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If Pink is for Girls

By: Santiago Eastman

Photo Credits: The Met

 
 

“The generally accepted rule is pink for the boys, and blue for the girls. The reason is that pink, being a more decided and stronger color, is more suitable for the boy, while blue, which is more delicate and dainty, is prettier for the girl.”

-       Article from the trade publication Earnshaw's Infants' Department, June 1918

 

I remember one day, I was invited to go to a Halloween party at my high school. Because of my religious upbringing, I was never allowed to celebrate the holiday, so I thought this was my chance to finally dress up and eat candy with my friends. It wasn’t a particularly clever costume—I donned my pajamas, threw a bathrobe on, put an eye mask on my head, and called myself Sleepy the Dwarf—but I was excited, nonetheless. As I was about to step outside, my father, who throughout this whole ordeal hadn’t cared one bit, suddenly stopped me and started to yell. “Where do you think you’re going, dressed like that?” he demanded. The problem? The eye mask I found belonged to my sister, and it was bright pink and fuzzy.

          

The association with pink as a feminine color is actually pretty recent. The word for the shade, found in ancient texts like The Odyssey (“rosy-fingered dawn” anyone?), was coined around the late 17th century as a way to describe pale reds. The word “pink” was initially used to describe a certain type of pigment and is thought to come into English from the name of a flower, the Dianthus plumarius (The Secret Lives of Colour, p. 115-116). In the 17th and 18th centuries, British soldiers were outfitted in brilliant shades of red to signify their courage in war (the infamous Red Coats), which, over time, tied the color displays of masculinity. Since shades of pink and white lasted longer through numerous washes and were easier to bleach clean (and maybe subconsciously tied boys to manliness, who knows), baby boys were often dressed in pink.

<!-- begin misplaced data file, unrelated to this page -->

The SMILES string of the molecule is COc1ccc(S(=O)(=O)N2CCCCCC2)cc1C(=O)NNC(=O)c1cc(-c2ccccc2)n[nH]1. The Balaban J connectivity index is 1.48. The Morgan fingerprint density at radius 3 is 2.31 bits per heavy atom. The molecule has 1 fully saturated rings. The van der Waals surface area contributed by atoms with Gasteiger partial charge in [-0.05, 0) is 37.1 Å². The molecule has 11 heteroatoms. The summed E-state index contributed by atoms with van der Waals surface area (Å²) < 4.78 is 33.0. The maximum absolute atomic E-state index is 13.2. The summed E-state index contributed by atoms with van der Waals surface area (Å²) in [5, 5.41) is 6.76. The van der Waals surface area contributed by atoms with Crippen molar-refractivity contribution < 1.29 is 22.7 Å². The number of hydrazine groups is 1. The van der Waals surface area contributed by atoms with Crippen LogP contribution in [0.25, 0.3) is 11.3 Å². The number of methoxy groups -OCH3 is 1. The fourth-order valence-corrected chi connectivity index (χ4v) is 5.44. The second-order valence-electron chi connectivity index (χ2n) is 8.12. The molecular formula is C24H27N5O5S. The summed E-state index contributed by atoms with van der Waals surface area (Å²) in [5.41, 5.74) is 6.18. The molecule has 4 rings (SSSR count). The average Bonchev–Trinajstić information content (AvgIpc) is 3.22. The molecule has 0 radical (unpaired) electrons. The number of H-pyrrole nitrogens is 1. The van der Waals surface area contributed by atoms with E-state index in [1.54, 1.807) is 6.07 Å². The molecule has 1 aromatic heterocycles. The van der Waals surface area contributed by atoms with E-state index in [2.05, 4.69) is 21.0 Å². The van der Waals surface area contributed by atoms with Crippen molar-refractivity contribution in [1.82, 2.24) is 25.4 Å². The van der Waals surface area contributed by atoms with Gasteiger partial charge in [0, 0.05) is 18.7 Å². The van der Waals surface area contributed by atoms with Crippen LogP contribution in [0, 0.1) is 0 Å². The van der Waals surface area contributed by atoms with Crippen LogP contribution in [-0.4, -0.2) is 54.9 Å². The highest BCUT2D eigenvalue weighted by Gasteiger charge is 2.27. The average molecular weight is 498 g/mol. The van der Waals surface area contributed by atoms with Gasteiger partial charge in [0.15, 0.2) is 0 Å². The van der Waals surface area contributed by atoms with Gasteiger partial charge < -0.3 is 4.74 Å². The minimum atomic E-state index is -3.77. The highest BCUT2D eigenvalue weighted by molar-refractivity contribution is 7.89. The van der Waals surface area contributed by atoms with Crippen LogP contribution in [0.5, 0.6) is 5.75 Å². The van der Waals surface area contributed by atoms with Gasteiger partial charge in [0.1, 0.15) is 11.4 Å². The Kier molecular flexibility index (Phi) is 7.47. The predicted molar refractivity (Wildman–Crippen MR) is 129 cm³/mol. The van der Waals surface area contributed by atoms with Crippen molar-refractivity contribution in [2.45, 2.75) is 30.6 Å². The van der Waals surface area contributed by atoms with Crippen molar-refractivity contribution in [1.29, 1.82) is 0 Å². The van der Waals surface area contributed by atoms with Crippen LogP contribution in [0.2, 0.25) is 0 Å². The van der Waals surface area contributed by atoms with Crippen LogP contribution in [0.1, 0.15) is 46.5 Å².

In Medieval and Renaissance art, the color pink was often used in relation to baby Jesus. Many paintings depicted our savior in shades of fleshy pink or giving a pink flower to his mother, the Virgin Mary. Symbolically, a pink flower stood for marriage, so him giving her one showed the unity between Jesus and Mary, one of the most important women in Catholic doctrine. Mary, meanwhile, was almost always decked out in shades of finest blue. But why?


In part, this comes as a result of a decree by Pope Gregory I around 600 AD, who ordered that all religious paintings should tell a story that was clearly comprehensible to all viewers, and that figures should be easily recognizable, especially that of Mary (Kessler, “Gregory the Great”). Up until the 19th century, the blue pigment for paint was created from crushed lapis lazuli (a mineral found only in Middle Eastern mines), meaning it was prohibitively expensive for painters in Western Europe to use. In order to access it, an artist had to ask their patron to buy it for them. (Patrons would often agree as they wanted to show off their wealth and their devotion to the church.) By reserving it only for the Virgin Queen, the Catholic church had inadvertently tied the color blue to themes of holiness, humility, and virtue. This unstated practice remained the norm until French chemists invented a synthetic blue that made the paint more accessible (which then tied it to ideas of royalty as heads of state all jumped at the chance to be the next to use it).


Without realizing it, my father had tapped into an ingrained notion of a standard that only started a few generations before his. Boys don’t wear pink, his actions told me, and men don’t leave the house looking effeminate. I was more annoyed than anything else at the time, but the memory of the event has stayed with me throughout all these years.